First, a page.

If you're an iPhone user, it's worth considering a pair of headphones that use Apple's proprietary H1 (or older W1) chip. The chip makes Bluetooth pairing even easier—there's no need to open the Settings menu, as your phone automatically prompts you to connect whenever the headphones are nearby. The chip also makes for a more stable connection and increased wireless range.
All headphones are technically “portable,” but we use the term to describe small, lightweight models, some of which can be folded and tucked away in a pocket or purse when not in use. This category also includes earbuds for use with smartphones—those that come with a microphone and in-line controls for volume, skipping tracks, and connecting or disconnecting calls. Note that while smaller, lighter headphones are often more comfortable than their bulkier brethren, you might trade sound quality for comfort.

Earbud-style headphones range from the disposable models you get on a plane to the ones that are included with your smartphone to high-performance buds that offer sonics rivaling full-size models. Their tiny earpieces rest on the outer ear or need to be inserted into the ear canal, and some models, particularly sport buds, include wings or fins for a more tailored, secure fit.


Bose is promising five hours of listening time on a single charge, which is just above the 4.5-hour threshold we feel is the minimum for a pleasant experience. You’ll get another 10 hours from the case, which isn’t great against today’s competition, but you can squeeze another 45 minutes of usage out of a 15-minute charge, and at least it only takes two hours for a full top-up. The Bose Soundsport Free have other neat features to justify its high-end cost, like NFC pairing with your iPhone or Android smartphone, IPX4 water resistance, interchangeable ear tips, and a tracking feature for finding lost buds.
For those who want to make sure that their earbuds don't fall out during exercise, the Jaybird Vista Truly Wireless are worth considering. They don't have the battery life of the Samsung Galaxy Buds Truly Wireless, but the 5.5 hours of playtime should be enough to get you through your workout, with the charging case providing an extra 2 charges should you run low. They come with a selection of tips and fins to help you get the most secure fit, so you can focus on your workout and forget you even have them on. As always, these earbuds are compatible with Jaybird's great companion app, which lets you tune the sound to your liking, from presets to a parametric EQ, to even sound profiles created by other users.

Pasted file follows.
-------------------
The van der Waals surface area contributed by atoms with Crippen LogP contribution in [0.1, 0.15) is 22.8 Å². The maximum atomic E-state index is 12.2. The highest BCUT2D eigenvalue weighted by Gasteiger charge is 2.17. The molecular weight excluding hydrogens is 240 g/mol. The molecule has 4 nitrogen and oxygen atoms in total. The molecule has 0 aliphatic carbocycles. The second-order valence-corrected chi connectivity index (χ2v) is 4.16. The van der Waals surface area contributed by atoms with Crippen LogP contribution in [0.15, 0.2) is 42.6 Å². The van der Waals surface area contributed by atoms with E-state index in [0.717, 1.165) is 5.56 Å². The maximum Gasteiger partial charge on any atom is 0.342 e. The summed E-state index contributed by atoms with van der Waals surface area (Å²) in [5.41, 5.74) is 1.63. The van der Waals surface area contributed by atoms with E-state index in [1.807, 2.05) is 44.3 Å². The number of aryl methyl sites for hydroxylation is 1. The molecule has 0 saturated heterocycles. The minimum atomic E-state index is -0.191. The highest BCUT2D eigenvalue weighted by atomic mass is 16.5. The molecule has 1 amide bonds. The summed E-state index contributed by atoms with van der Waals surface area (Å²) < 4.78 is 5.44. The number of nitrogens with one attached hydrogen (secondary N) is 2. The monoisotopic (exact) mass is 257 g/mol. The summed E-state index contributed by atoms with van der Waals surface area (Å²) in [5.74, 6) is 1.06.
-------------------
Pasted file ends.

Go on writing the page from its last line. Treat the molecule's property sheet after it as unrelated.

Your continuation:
I'm not sure they sound quite as good as the Sony WF-1000XM3, but they certainly sound like premium true wireless earphones, with rich sound that includes powerful bass performance and lots of detail. Some people may have some quibbles over the fit -- I had to supply my own XL tips to get a tight seal and found the Anker's Soundcore Liberty Air 2 a little more comfortable -- but the Soundcore Liberty 2 Pro are a good value. They also work very well for making calls (they do a good job reducing background sound).  
You won’t need to worry about the Powerbeats Pro earbuds falling out of your ears, as the flexible stabilizing hook over each ear does a fantastic job of keeping these earbuds in place for most ear shapes. I took our test pair to the gym for a 90-minute high-impact workout involving a lot of jumping and diverse movement, and the Powerbeats Pro set didn’t budge. It’s one of the most comfortable earbud styles we’ve tested. For once, an ad with celebrity athletes (video) promising a secure earbud delivers on that promise. However, this design makes the Powerbeats Pro far less discreet than other true wireless earbuds, and it does feel reminiscent of the commuter Bluetooth single-ear headsets of, say, 2007. That said, if people can get accustomed to walking around with the AirPods’ trendy white-cigarette-in-the-ear look, we suspect they’ll be completely fine with the Powerbeats Pro look, too.
The Elite 75t uses a four-microphone array similar to that of the Elite 65t, but with upgraded wind-noise-reduction capabilities. When using the 75t in a quiet room, I sounded very clear to other people during calls and videoconferences. To test the wind noise reduction, I stood in front of a window air conditioner, put the fan on high, and called Brent Butterworth. Brent reported that he initially heard the sound of air hitting the mic, but when I spoke, the noise dramatically dropped in volume. In contrast to the experiences we’ve had with other headphones that employ this kind of technology, which can compress the sound of your voice, Brent said my tone sounded a lot fuller and richer through the 75t than through other earbuds he’d heard.
Earphones can connect to your smartphone through a 3.5mm cable or wirelessly over Bluetooth, depending on the model. Wired earphones are generally less expensive, and you don't need to worry about keeping them charged. Bluetooth earphones are more convenient because you don't have to physically connect them to your smartphone, but they need battery power to work. For the most part, you won't find a 3.5mm port and removable cable on Bluetooth earphones; when they're out of power, they're out of commission until you charge them again.
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